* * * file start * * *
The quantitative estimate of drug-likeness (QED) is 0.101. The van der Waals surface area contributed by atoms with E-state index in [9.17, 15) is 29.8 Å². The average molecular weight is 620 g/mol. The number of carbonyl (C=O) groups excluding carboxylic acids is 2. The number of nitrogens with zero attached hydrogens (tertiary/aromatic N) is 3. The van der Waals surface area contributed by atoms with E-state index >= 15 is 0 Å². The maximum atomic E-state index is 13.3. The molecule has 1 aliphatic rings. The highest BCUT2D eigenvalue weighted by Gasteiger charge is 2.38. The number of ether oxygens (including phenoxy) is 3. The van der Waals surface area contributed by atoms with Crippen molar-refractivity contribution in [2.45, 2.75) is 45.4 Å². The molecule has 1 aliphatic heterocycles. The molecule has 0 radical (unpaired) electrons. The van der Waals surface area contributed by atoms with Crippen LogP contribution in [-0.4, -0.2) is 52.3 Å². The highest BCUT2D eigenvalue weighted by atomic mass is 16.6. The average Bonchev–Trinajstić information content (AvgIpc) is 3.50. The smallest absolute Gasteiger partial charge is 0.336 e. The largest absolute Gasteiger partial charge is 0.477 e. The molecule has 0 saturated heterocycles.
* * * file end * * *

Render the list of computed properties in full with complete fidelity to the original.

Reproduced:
The quantitative estimate of drug-likeness (QED) is 0.101. The van der Waals surface area contributed by atoms with E-state index in [9.17, 15) is 29.8 Å². The average molecular weight is 620 g/mol. The number of carbonyl (C=O) groups excluding carboxylic acids is 2. The number of nitrogens with zero attached hydrogens (tertiary/aromatic N) is 3. The van der Waals surface area contributed by atoms with E-state index >= 15 is 0 Å². The maximum atomic E-state index is 13.3. The molecule has 1 aliphatic rings. The highest BCUT2D eigenvalue weighted by Gasteiger charge is 2.38. The number of ether oxygens (including phenoxy) is 3. The van der Waals surface area contributed by atoms with Crippen molar-refractivity contribution in [2.45, 2.75) is 45.4 Å². The molecule has 1 aliphatic heterocycles. The molecule has 0 radical (unpaired) electrons. The van der Waals surface area contributed by atoms with Crippen LogP contribution in [-0.4, -0.2) is 52.3 Å². The highest BCUT2D eigenvalue weighted by atomic mass is 16.6. The average Bonchev–Trinajstić information content (AvgIpc) is 3.50. The smallest absolute Gasteiger partial charge is 0.336 e. The largest absolute Gasteiger partial charge is 0.477 e. The molecule has 0 saturated heterocycles.